Strategy Fix of the day
Join the group and read or post every day one well explained poker topic that you can use. We will focus on simple things that work and are easy to import in your game.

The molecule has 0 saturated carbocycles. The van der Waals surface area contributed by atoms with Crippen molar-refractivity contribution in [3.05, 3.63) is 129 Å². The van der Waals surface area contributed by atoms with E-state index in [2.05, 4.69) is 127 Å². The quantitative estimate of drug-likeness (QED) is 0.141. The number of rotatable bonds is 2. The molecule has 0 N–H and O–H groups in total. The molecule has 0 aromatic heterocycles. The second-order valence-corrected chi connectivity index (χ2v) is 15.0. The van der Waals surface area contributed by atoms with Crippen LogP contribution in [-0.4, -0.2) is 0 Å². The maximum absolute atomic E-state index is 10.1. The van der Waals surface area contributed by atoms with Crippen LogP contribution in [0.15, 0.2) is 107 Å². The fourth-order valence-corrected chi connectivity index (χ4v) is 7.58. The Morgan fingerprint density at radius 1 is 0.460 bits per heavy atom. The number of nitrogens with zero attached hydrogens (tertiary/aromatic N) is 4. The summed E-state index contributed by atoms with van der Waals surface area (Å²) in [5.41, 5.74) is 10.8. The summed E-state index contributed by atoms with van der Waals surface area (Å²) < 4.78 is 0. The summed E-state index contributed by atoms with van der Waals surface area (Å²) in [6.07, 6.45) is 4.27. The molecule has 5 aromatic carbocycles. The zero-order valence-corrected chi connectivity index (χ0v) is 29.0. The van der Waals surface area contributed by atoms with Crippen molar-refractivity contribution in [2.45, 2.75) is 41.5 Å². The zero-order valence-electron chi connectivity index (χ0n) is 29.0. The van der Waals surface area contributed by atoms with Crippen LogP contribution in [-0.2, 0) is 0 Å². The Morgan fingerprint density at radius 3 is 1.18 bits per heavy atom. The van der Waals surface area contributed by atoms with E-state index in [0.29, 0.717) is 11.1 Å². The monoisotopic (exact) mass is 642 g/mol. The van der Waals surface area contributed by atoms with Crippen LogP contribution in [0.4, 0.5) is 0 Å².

Just some quick tips on micro hyperturbos... Auto mark fish any player has Negreanu picture for avatar. Auto mark fish every Greek player, by the way i am Greek so dont think i hate my fellows. Auto mark retard everyone who limps pre to see a flop in a hyper. There are some cool girls, active in some forums trying to get better playing these micro hypers, give them some walks from time to time. Dont give any walk to anyone who doesnt deserve it. If you are a reg YES i am trying to tilt you, YES i try to pick who will cash and who i will play HU with when i have big chip advantage, also dont min raise when you should be shoving, you play face up :) All these for free because today i had my best day ever since started playing these games